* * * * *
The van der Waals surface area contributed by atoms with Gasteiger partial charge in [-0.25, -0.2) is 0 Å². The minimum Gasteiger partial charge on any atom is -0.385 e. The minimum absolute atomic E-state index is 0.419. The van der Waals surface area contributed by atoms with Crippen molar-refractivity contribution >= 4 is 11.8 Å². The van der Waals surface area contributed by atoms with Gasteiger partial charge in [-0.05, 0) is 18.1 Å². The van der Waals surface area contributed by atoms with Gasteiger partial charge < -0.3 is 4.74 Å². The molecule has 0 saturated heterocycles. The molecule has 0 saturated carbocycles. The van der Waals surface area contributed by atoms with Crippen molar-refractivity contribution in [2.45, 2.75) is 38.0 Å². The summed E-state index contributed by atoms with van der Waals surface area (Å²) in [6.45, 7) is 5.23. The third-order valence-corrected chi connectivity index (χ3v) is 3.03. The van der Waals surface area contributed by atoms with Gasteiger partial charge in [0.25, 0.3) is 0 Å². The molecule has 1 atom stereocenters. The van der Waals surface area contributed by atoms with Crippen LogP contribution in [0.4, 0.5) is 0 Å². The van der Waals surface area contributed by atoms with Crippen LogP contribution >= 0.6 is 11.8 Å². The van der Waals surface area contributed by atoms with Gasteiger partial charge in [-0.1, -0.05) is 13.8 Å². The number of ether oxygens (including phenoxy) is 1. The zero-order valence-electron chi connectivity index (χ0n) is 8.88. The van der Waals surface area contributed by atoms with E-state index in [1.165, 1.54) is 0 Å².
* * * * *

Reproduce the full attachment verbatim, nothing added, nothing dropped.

The van der Waals surface area contributed by atoms with Gasteiger partial charge in [-0.25, -0.2) is 0 Å². The minimum Gasteiger partial charge on any atom is -0.385 e. The minimum absolute atomic E-state index is 0.419. The van der Waals surface area contributed by atoms with Crippen molar-refractivity contribution >= 4 is 11.8 Å². The van der Waals surface area contributed by atoms with Gasteiger partial charge in [-0.05, 0) is 18.1 Å². The van der Waals surface area contributed by atoms with Gasteiger partial charge < -0.3 is 4.74 Å². The molecule has 0 saturated heterocycles. The molecule has 0 saturated carbocycles. The van der Waals surface area contributed by atoms with Crippen molar-refractivity contribution in [2.45, 2.75) is 38.0 Å². The summed E-state index contributed by atoms with van der Waals surface area (Å²) in [6.45, 7) is 5.23. The third-order valence-corrected chi connectivity index (χ3v) is 3.03. The van der Waals surface area contributed by atoms with Gasteiger partial charge in [0.25, 0.3) is 0 Å². The molecule has 1 atom stereocenters. The van der Waals surface area contributed by atoms with Crippen LogP contribution in [0.4, 0.5) is 0 Å². The van der Waals surface area contributed by atoms with Crippen LogP contribution >= 0.6 is 11.8 Å². The van der Waals surface area contributed by atoms with Gasteiger partial charge in [-0.1, -0.05) is 13.8 Å². The number of ether oxygens (including phenoxy) is 1. The zero-order valence-electron chi connectivity index (χ0n) is 8.88. The van der Waals surface area contributed by atoms with E-state index in [1.165, 1.54) is 0 Å².